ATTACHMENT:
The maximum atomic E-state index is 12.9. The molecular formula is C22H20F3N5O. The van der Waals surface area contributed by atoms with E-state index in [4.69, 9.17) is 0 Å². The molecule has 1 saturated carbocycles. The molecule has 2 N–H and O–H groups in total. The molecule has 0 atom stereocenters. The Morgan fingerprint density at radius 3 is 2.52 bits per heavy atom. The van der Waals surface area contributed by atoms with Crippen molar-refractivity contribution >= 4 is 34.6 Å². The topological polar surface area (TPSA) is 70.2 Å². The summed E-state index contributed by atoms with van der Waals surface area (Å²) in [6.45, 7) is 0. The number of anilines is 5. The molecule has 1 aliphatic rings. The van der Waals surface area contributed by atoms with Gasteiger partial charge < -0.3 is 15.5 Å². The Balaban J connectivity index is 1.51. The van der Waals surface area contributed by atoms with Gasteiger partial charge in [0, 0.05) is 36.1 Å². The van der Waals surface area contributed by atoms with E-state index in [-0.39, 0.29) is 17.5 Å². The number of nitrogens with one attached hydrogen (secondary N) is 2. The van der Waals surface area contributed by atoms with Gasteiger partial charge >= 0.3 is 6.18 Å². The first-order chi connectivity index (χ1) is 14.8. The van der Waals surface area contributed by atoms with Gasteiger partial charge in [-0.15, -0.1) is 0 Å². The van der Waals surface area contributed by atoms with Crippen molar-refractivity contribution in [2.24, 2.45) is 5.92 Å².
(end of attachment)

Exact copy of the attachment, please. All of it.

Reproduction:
The maximum atomic E-state index is 12.9. The molecular formula is C22H20F3N5O. The van der Waals surface area contributed by atoms with E-state index in [4.69, 9.17) is 0 Å². The molecule has 1 saturated carbocycles. The molecule has 2 N–H and O–H groups in total. The molecule has 0 atom stereocenters. The Morgan fingerprint density at radius 3 is 2.52 bits per heavy atom. The van der Waals surface area contributed by atoms with Crippen molar-refractivity contribution >= 4 is 34.6 Å². The topological polar surface area (TPSA) is 70.2 Å². The summed E-state index contributed by atoms with van der Waals surface area (Å²) in [6.45, 7) is 0. The number of anilines is 5. The molecule has 1 aliphatic rings. The van der Waals surface area contributed by atoms with Gasteiger partial charge < -0.3 is 15.5 Å². The Balaban J connectivity index is 1.51. The van der Waals surface area contributed by atoms with Gasteiger partial charge in [0, 0.05) is 36.1 Å². The van der Waals surface area contributed by atoms with E-state index in [-0.39, 0.29) is 17.5 Å². The number of nitrogens with one attached hydrogen (secondary N) is 2. The van der Waals surface area contributed by atoms with Gasteiger partial charge >= 0.3 is 6.18 Å². The first-order chi connectivity index (χ1) is 14.8. The van der Waals surface area contributed by atoms with Gasteiger partial charge in [-0.15, -0.1) is 0 Å². The van der Waals surface area contributed by atoms with Crippen molar-refractivity contribution in [2.24, 2.45) is 5.92 Å².